The CPS Board was very busy yesterday. They passed a $5.4 billion operating budget, along with a basket-ful of big-ticket borrowing. There was about a billion for capital projects like new schools and additions, air conditioning and internet upgrades and lots more. Then there was the billion-and-a-half for a short-term loan just to get the system’s cash-flow in order.
Juan Perez, Jr watches and reports on all of this for the Chicago Tribune.
He tells us that the budget has lots of problems. First, there’s the $215 million that the State has promised, and the Board has budgeted to spend, although it isn’t coming unless the Governor agrees that there’s been “pension reform.” But nobody really knows what that means.
“I asked different sets of people about what this grand bargain on pension reform might entail and I get three different answers sometimes,” Perez explains. You know the rules of the game haven’t really been established with enough clarity to satisfy me at this point, or I think a lot of other people. I think different folks are convinced of what the idea might be. Would it be Cullerton’s consideration idea? Would it be getting downstate teachers to pay more into TRS? But there’s so many factors here and this is an election year not to mention. So what is going to satisfy the Governor? Ultimately it’s got to get his signature…”
And, he says, time is really getting short. “But there needs to be an answer here soon, otherwise you know the district is in all likelihood going to have to come through with some serious level of cuts. And let’s be honest here, this operating budget has already relied on a lot of cuts to schools that we have no reason to believe are fake in any way. I mean schools are expressing a lot of pain coming from this.”
But that’s not all. CPS baked about another $35 million into this cake that has to come from concessions in the CTU contract, and nobody seems to know how that’ll go, either.
“Is there a deal in sight?,” he wonders. “I don’t know. I think Karen Lewis recently expressed some optimism to me that talks were going pretty well, but that the framework of this deal that CPS offered in late January wasn’t going to fly with members…but the district has sought to make its position very clear that there is not a lot of fiscal flexibility as far as whatever its contract offer might be. So you know, that sounds like an impasse to me, potentially.”
The big question is whether the Union is willing to strike, or could sustain a lengthy one. “If they want a strike what is it that they’re going to walk out on? How are they going to justify it and then how are they going to bring the members back in, too? Especially if the school district and the Mayor’s office are going to continue asserting that the financial framework of what they tried offering back then is going to have to stay pretty rigid.”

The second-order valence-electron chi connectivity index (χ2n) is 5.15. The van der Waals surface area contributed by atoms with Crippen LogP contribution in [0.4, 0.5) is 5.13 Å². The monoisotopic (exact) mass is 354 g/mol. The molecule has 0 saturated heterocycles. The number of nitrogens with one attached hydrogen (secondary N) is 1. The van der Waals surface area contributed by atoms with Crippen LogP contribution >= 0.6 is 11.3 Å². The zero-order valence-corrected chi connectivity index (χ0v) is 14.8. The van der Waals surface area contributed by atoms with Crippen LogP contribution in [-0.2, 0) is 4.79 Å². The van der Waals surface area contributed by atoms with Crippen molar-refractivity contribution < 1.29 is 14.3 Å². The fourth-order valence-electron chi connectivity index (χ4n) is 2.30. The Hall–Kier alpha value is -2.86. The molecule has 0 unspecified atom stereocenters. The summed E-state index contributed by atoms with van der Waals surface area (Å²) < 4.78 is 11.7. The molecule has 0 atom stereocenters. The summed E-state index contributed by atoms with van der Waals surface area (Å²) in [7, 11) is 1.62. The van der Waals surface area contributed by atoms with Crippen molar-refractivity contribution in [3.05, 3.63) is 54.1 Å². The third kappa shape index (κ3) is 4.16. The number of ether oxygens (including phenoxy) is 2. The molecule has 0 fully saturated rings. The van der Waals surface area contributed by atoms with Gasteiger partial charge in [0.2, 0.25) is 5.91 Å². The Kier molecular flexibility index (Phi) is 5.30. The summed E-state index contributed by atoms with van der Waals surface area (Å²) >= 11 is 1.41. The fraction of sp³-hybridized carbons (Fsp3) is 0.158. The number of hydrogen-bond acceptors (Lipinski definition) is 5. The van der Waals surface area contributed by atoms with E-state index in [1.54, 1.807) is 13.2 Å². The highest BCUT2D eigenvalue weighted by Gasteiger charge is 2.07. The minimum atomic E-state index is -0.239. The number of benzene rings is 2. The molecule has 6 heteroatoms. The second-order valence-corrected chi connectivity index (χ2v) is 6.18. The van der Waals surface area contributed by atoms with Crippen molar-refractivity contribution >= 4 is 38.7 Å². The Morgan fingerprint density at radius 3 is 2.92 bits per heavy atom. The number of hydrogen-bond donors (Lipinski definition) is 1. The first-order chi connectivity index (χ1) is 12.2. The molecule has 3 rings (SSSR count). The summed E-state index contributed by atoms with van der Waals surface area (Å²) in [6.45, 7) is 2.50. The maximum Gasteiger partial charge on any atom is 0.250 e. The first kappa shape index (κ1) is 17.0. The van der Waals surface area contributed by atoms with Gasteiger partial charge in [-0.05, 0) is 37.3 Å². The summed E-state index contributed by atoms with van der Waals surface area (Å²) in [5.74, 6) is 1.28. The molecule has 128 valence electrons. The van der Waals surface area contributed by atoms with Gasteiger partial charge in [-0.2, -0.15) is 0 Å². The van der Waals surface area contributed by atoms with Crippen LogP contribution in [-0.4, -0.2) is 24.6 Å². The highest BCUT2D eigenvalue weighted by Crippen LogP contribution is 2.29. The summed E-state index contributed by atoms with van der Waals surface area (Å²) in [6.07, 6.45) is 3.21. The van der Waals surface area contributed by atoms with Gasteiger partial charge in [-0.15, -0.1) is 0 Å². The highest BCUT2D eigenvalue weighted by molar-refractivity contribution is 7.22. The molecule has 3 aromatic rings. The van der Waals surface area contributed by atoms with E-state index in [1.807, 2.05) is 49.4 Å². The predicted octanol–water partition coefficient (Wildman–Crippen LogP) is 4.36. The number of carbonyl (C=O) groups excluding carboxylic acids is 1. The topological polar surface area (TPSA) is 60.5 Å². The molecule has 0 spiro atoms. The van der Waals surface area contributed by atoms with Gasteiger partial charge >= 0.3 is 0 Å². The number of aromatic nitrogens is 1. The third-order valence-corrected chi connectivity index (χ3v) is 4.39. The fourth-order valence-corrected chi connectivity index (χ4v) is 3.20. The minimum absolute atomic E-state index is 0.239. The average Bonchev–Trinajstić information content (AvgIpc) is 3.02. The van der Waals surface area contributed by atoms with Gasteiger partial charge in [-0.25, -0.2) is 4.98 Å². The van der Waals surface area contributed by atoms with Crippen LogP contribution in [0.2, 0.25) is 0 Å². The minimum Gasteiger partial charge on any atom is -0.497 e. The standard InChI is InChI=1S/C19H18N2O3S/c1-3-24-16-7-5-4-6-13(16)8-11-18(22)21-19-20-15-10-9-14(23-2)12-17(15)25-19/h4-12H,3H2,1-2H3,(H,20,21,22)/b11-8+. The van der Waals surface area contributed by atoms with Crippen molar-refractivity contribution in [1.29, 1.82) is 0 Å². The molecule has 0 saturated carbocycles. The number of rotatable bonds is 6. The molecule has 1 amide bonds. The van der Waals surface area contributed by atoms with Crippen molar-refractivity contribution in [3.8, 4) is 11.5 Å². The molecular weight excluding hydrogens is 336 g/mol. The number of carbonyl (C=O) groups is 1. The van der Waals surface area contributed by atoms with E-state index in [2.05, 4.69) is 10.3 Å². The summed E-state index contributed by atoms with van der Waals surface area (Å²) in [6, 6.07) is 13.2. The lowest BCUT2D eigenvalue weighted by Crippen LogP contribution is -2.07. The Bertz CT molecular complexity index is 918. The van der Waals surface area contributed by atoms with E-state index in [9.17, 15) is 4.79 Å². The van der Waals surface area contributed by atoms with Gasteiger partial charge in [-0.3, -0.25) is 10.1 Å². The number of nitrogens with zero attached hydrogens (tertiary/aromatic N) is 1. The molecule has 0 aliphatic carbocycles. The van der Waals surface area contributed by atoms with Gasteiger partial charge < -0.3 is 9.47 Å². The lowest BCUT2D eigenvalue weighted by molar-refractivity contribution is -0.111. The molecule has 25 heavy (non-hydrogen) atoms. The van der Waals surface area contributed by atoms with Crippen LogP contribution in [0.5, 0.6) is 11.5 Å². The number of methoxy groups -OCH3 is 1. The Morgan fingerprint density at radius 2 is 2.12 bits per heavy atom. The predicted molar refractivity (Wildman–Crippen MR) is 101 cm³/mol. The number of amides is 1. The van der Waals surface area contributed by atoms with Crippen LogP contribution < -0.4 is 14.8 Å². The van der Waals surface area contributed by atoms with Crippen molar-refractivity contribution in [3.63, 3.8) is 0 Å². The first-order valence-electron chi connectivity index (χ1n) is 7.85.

But beyond all that, says Perez, that short-term 1.5 billion dollar loan is so huge that it’ll cost about $35 million in interest.
“There is no way this budget works. There is not enough cash on hand to pay bills as they come in without this line of credit – without 1.555 billion dollars in short-term debt. It’s akin to a payday loan,” he explains.
“The basis of the problem is the reserves have been all but completely exhausted. That’s why the Board erected this financial policy back in 2008,” he tells us. “They had wanted this on hand so they could avoid these sort of peaks and valleys as best they could. Those days are over.”
However, things really are different this year. There are permanent funding sources in place, in the form of new dedicated tax levies for pensions and physical plant improvements. And even in Springfield, there are hints of actual commitments.
“…there are some differences in the dynamics, I suppose,” asserts Perez.”You actually have legislation that’s passed. You actually have commitments from legislative leaders saying we’re going to get this done. But remember, we’re banking on Springfield. We’re banking on the Capitol. We’re banking on a Capitol that’s in some serious dysfunction right now.”
And the legislators do have a powerful incentive. “…they all want to get re-elected. I mean we’re presuming that they all want to get re-elected. So things are reaching a point potentially where there’s enough pressure that they know that if this doesn’t come through there’s going to be a real problem.”
We also discuss the new CPS policy that co-mingles funding for special education students with the general education budgets. Some observers are saying that the policy forces principals to choose between the two populations, but principals are told they must satisfy the special-ed needs first. Perez says it puts principals in a difficult position with the school’s parents.
“The question is whether the slice of the pie that I’ve been given now to pay for this is A) substantial enough to cover all the needs of my special education students, B) whether I’m going to have to dip into other funds that are meant for other purposes to help make that work before taking care of my general education population, before taking care of the rest of my students. And so when you’re sitting here in the school office with your ledger trying to make the numbers work, oftentimes that leaves principals with a very difficult decision, and I think that’s what a lot of the pushback that you’re seeing from the community right now, like how is this actually going to work? And what ultimately happens, some folks are saying, is that it creates, or has at least the potential to create, a schism within a school community, where the needs of one population are pitted against the needs of another population.”
You can read a full transcript of this show in Word format HERE:CN transcript Aug 25 2016